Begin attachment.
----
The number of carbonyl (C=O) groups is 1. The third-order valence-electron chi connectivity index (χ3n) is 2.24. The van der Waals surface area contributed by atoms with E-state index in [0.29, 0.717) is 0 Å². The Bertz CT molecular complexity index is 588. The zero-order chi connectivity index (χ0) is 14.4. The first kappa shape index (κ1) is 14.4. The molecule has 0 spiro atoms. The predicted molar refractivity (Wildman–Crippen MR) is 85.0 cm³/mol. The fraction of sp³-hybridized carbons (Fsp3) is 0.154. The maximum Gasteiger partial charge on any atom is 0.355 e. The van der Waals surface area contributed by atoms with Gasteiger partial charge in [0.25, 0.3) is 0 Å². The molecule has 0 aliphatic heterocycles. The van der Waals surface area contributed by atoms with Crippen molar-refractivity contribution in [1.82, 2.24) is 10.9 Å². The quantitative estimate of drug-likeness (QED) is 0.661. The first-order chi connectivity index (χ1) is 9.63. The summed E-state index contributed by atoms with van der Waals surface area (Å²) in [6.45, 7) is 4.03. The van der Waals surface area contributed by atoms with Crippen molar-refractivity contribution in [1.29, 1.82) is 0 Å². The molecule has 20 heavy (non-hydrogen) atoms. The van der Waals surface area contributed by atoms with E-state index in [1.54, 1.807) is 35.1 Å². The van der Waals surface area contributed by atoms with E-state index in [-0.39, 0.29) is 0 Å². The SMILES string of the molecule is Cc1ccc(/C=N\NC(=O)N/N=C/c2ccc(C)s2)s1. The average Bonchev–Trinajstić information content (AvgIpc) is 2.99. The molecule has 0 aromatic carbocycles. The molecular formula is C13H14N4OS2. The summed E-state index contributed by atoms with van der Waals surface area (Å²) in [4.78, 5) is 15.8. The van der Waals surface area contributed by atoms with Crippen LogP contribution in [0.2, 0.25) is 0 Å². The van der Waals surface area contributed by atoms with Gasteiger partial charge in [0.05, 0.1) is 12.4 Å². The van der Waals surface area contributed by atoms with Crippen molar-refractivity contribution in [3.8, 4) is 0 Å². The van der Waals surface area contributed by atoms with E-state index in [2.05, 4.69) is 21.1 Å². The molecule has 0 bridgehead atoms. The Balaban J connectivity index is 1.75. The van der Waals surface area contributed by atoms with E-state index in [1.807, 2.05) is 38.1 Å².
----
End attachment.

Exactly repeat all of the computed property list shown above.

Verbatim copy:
The number of carbonyl (C=O) groups is 1. The third-order valence-electron chi connectivity index (χ3n) is 2.24. The van der Waals surface area contributed by atoms with E-state index in [0.29, 0.717) is 0 Å². The Bertz CT molecular complexity index is 588. The zero-order chi connectivity index (χ0) is 14.4. The first kappa shape index (κ1) is 14.4. The molecule has 0 spiro atoms. The predicted molar refractivity (Wildman–Crippen MR) is 85.0 cm³/mol. The fraction of sp³-hybridized carbons (Fsp3) is 0.154. The maximum Gasteiger partial charge on any atom is 0.355 e. The van der Waals surface area contributed by atoms with Gasteiger partial charge in [0.25, 0.3) is 0 Å². The molecule has 0 aliphatic heterocycles. The van der Waals surface area contributed by atoms with Crippen molar-refractivity contribution in [1.82, 2.24) is 10.9 Å². The quantitative estimate of drug-likeness (QED) is 0.661. The first-order chi connectivity index (χ1) is 9.63. The summed E-state index contributed by atoms with van der Waals surface area (Å²) in [6.45, 7) is 4.03. The van der Waals surface area contributed by atoms with Crippen molar-refractivity contribution in [1.29, 1.82) is 0 Å². The molecule has 20 heavy (non-hydrogen) atoms. The van der Waals surface area contributed by atoms with E-state index in [1.54, 1.807) is 35.1 Å². The van der Waals surface area contributed by atoms with E-state index in [-0.39, 0.29) is 0 Å². The SMILES string of the molecule is Cc1ccc(/C=N\NC(=O)N/N=C/c2ccc(C)s2)s1. The average Bonchev–Trinajstić information content (AvgIpc) is 2.99. The molecule has 0 aromatic carbocycles. The molecular formula is C13H14N4OS2. The summed E-state index contributed by atoms with van der Waals surface area (Å²) in [4.78, 5) is 15.8. The van der Waals surface area contributed by atoms with Crippen LogP contribution in [0.2, 0.25) is 0 Å². The van der Waals surface area contributed by atoms with Gasteiger partial charge in [0.05, 0.1) is 12.4 Å². The van der Waals surface area contributed by atoms with Crippen molar-refractivity contribution in [3.8, 4) is 0 Å². The van der Waals surface area contributed by atoms with E-state index in [2.05, 4.69) is 21.1 Å². The molecule has 0 bridgehead atoms. The Balaban J connectivity index is 1.75. The van der Waals surface area contributed by atoms with E-state index in [1.807, 2.05) is 38.1 Å².